One difference between book and movie is that the movie makes some of the history a bit more gruesome, taking some stories a step farther than the book had.

Mike in 1408

In the book, before Mike even goes in the room things feel off, because the door is slightly crooked. Yet, as he is about to mention it into his recorder, he looks again and it is normal. This detail isn’t in the movie.

Once in the room in the book, almost right away he feels off and compares it to being on drugs. In the movie it seems to take bit longer, but regardless it is still pretty soon. In the movie the thermostat is broken and the room is burning up. He calls the front desk and they send up a guy to fix it, but he won’t go in the room and just instructs Mike on what to do from the doorway. This wasn’t in the book.

A large chunk of the story is just the unsettling, creepy things that happen while Mike is in the room. In the movie, while in the room he is forced to confront his painful past regarding the death of his daughter and the fact that he abandoned his wife. While in the room he calls her on his laptop and tells her he needs her help and to call the police and help him escape. She is hesitant at first, but then realizes he is serious. However, during the video chat, the computer has an alternate version of him start talking to the wife.

Different movie endings

We then get a scene where he wakes up in a hospital and his wife is there with him. He goes about his life and will see people who look like the ghosts from the hotel. Eventually, a building he is in deteriorates and he is back in the room. We see that the whole escape was a hallucination from the room.

He then decides that he isn’t going to let the room win and he says the line, I’ve lived the life of a selfish man, but I don’t need to die like one; and he sets the room on fire.

After this he sees the ghost of his daughter and she is saying how she wishes they could always be together as a family and he holds her.

In the theatrical ending, he is rescued by firefighters, wakes up in the hospital but this time he really did escape. We also had a scene when Olin is proud of Mike for destroying the room.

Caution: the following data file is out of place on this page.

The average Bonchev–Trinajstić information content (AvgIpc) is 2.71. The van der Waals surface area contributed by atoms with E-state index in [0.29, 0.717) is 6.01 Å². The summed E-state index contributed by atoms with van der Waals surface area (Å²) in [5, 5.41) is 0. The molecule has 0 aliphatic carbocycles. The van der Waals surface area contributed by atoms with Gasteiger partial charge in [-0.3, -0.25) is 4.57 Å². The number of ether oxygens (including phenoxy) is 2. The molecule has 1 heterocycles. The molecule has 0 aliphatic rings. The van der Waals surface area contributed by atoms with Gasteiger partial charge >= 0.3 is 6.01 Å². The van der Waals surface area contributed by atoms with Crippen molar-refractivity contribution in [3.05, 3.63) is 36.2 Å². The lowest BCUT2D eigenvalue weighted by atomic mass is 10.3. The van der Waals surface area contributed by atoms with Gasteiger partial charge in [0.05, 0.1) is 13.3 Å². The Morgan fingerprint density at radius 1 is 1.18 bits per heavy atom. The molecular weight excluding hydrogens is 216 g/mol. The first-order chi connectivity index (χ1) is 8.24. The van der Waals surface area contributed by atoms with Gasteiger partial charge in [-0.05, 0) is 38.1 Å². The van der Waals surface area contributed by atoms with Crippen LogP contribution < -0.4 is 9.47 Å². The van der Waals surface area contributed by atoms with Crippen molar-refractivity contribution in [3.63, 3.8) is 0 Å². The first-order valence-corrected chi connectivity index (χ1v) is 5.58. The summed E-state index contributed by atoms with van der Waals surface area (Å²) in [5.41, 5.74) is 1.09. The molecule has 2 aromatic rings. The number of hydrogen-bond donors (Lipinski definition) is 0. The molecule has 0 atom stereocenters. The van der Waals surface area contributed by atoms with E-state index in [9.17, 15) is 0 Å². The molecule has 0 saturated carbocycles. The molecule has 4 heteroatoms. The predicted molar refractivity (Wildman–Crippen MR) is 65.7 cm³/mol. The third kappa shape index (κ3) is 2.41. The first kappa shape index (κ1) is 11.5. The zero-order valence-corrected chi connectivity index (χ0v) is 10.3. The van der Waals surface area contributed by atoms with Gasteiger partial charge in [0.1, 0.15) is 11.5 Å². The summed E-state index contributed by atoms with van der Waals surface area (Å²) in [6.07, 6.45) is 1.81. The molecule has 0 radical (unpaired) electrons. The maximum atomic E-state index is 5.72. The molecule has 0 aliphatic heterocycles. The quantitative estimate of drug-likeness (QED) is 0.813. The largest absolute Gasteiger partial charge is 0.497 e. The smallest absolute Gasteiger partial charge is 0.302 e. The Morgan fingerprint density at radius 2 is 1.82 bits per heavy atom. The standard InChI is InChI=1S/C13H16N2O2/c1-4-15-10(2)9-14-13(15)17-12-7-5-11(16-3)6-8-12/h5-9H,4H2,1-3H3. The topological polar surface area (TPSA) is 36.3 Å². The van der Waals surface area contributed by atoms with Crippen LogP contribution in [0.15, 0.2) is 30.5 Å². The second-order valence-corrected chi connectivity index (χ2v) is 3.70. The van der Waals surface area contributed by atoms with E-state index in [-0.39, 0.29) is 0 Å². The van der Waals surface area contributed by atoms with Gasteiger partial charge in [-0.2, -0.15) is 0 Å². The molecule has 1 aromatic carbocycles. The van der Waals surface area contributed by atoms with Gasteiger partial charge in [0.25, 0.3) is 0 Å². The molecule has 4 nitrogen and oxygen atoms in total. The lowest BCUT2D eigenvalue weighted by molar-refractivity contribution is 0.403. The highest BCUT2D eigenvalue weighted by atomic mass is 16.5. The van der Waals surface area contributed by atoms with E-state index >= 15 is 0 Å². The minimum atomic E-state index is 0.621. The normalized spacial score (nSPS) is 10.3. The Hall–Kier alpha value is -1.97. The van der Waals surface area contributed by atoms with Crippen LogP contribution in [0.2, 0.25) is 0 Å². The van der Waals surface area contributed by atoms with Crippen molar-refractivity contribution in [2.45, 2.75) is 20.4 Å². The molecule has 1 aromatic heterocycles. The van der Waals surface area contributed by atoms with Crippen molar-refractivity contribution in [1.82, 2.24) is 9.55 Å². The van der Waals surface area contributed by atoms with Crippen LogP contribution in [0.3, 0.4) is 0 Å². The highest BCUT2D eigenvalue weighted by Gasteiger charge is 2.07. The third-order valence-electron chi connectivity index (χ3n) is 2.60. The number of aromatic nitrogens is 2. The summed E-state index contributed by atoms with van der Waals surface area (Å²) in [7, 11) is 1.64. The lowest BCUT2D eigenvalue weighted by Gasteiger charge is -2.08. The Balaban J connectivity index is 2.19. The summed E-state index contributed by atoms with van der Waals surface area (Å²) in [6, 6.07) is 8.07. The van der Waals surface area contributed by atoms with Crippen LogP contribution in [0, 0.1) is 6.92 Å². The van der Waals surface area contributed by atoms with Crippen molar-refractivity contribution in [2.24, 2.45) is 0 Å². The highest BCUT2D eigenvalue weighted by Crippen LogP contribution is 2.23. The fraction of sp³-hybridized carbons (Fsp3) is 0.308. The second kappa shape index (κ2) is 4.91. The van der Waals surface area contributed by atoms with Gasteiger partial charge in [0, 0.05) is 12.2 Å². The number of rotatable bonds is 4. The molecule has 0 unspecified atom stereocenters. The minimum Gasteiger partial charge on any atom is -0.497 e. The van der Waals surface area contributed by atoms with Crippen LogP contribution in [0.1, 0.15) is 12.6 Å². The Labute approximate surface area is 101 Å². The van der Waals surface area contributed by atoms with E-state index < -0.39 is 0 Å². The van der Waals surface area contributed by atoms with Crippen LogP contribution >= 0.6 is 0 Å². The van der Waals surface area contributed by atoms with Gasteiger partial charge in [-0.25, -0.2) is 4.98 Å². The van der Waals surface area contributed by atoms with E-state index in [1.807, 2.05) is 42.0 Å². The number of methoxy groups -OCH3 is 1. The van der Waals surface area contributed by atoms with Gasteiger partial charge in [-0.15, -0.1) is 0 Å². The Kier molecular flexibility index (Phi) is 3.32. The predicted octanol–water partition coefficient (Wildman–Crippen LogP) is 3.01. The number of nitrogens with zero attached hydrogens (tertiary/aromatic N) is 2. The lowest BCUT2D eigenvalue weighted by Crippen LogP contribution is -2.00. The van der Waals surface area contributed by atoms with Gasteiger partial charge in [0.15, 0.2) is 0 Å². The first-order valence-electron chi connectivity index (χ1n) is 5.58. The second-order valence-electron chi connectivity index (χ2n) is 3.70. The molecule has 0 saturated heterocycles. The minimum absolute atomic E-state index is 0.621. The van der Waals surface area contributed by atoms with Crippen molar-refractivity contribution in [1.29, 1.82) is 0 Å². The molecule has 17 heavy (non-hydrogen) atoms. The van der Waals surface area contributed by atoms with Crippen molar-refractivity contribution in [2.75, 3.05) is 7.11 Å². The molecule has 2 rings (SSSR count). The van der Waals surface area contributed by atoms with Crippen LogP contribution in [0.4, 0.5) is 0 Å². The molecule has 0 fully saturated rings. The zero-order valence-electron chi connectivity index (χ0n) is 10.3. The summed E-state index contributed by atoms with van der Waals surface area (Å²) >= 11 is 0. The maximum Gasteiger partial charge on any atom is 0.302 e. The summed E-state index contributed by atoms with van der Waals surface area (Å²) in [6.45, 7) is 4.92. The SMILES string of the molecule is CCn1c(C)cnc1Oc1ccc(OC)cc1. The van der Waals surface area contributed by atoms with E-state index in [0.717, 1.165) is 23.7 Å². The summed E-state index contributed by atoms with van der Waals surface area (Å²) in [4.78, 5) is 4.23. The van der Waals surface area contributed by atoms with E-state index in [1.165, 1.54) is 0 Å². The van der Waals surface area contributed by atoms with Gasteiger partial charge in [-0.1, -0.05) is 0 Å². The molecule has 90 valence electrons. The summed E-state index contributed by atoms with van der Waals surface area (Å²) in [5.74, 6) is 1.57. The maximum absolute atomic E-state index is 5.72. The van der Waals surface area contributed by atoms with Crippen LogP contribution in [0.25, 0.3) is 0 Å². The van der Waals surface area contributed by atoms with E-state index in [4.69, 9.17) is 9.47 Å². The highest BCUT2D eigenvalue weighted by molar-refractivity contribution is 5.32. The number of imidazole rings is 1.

He then is at home with his wife and he is listening to the tape recorded he had and they both her their daughters voice on the recording, much to the wife’s shock. There is also another version out there that is the same but the only change being that the wife doesn’t hear the daughter even though Mike does.

There is a theatrical cut where the same stuff happens leading up to him with his daughter in the room. From there, Mike dies and we see him being buried beside his daughter. Olin then shows up, wanting to give the wife Mike’s items that were found in the room. She doesn’t want to take it though and Olin goes back to his car and there is a jump scare when he sees a burned-up Mike sitting in his backseat.

Book ending

The book is a bit different, here Mike also starts a fire in a desperate attempt to escape the room one way or another. There is a sewing machine salesman on the same floor-things come full circle because a sewing machine salesman was the first person to die in that room-and this guy rescues Mike from the room.

Olin had told Mike that no one escapes 1408 though because even if you live, you will always have some kind of scars from it. Mike never writes again and has medical issues from the experience. He also hates sunset and will close the curtains because the burning light from the sinking sun reminds him of the burning light of 1408. He doesn’t have a phone in his house either, because of the starnge disturbing voice that he would hear on the phone in 1408.

Book vs Movie

Overall, I would say I think the movie wins over the book because there is more substance to it and I think Cusack is great and the movie is very effective. I like the deeper story being Mike needing to confront his painful past even if it is hard and uncomfortable. We get the theme of Mike in the book where Olin says Mike believed in too much of nothing, and this hurt him when going head-to-head with 1408. So in the end he has learned to not be such a cynic. We get that in the movie too, just with the added backstory on top of that.

As far as the different endings, I do like movies where the main character dies in the end so I am tempted to say I prefer the alternate ending. However, him surviving and them both hearing their daughter on the recorder isn’t an ending I hate wither. The King ending is fine, but it was a bit underwhelming in some ways. King does like to give his books happy endings though for the most part, where the good guy wins. I like this about King’s books, because usually I go into them now execting good to win over evil and the excitment comes from discovering how that is acheived.

In both movie endings Mike “wins” over the room since he destroys it. Though the fact that Olin sees his ghost makes it seem like Mike isn’t resting in peace. Let me know which movie ending you prefer! Initally I thought i liked the version when he dies, but I might now be leaning towards him alive …

the mist